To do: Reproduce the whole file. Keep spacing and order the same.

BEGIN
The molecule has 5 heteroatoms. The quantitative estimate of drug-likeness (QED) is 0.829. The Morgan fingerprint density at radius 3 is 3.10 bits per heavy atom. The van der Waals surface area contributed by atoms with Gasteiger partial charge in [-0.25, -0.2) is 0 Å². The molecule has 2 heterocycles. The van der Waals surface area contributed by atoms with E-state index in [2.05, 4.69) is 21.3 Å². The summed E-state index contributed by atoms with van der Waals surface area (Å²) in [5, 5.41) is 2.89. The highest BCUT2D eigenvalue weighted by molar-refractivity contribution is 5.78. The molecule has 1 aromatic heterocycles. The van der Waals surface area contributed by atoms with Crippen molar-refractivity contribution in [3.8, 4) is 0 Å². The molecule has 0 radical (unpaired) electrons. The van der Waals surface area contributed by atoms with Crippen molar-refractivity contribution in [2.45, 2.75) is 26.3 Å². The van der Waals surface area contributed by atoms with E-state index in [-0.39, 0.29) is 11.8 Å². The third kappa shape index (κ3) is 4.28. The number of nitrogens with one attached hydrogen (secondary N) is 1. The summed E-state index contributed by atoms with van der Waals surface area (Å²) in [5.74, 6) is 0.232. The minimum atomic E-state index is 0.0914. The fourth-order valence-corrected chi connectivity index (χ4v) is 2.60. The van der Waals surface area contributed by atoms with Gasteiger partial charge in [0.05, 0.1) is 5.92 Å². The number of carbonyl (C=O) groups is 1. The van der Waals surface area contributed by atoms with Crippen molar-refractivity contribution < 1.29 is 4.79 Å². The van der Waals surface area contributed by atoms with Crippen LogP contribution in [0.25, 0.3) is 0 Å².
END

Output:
The molecule has 5 heteroatoms. The quantitative estimate of drug-likeness (QED) is 0.829. The Morgan fingerprint density at radius 3 is 3.10 bits per heavy atom. The van der Waals surface area contributed by atoms with Gasteiger partial charge in [-0.25, -0.2) is 0 Å². The molecule has 2 heterocycles. The van der Waals surface area contributed by atoms with E-state index in [2.05, 4.69) is 21.3 Å². The summed E-state index contributed by atoms with van der Waals surface area (Å²) in [5, 5.41) is 2.89. The highest BCUT2D eigenvalue weighted by molar-refractivity contribution is 5.78. The molecule has 1 aromatic heterocycles. The van der Waals surface area contributed by atoms with Crippen molar-refractivity contribution in [3.8, 4) is 0 Å². The molecule has 0 radical (unpaired) electrons. The van der Waals surface area contributed by atoms with Crippen molar-refractivity contribution in [2.45, 2.75) is 26.3 Å². The van der Waals surface area contributed by atoms with E-state index in [-0.39, 0.29) is 11.8 Å². The third kappa shape index (κ3) is 4.28. The number of nitrogens with one attached hydrogen (secondary N) is 1. The summed E-state index contributed by atoms with van der Waals surface area (Å²) in [5.74, 6) is 0.232. The minimum atomic E-state index is 0.0914. The fourth-order valence-corrected chi connectivity index (χ4v) is 2.60. The van der Waals surface area contributed by atoms with Gasteiger partial charge in [0.05, 0.1) is 5.92 Å². The number of carbonyl (C=O) groups is 1. The van der Waals surface area contributed by atoms with Crippen molar-refractivity contribution < 1.29 is 4.79 Å². The van der Waals surface area contributed by atoms with Crippen LogP contribution in [0.25, 0.3) is 0 Å².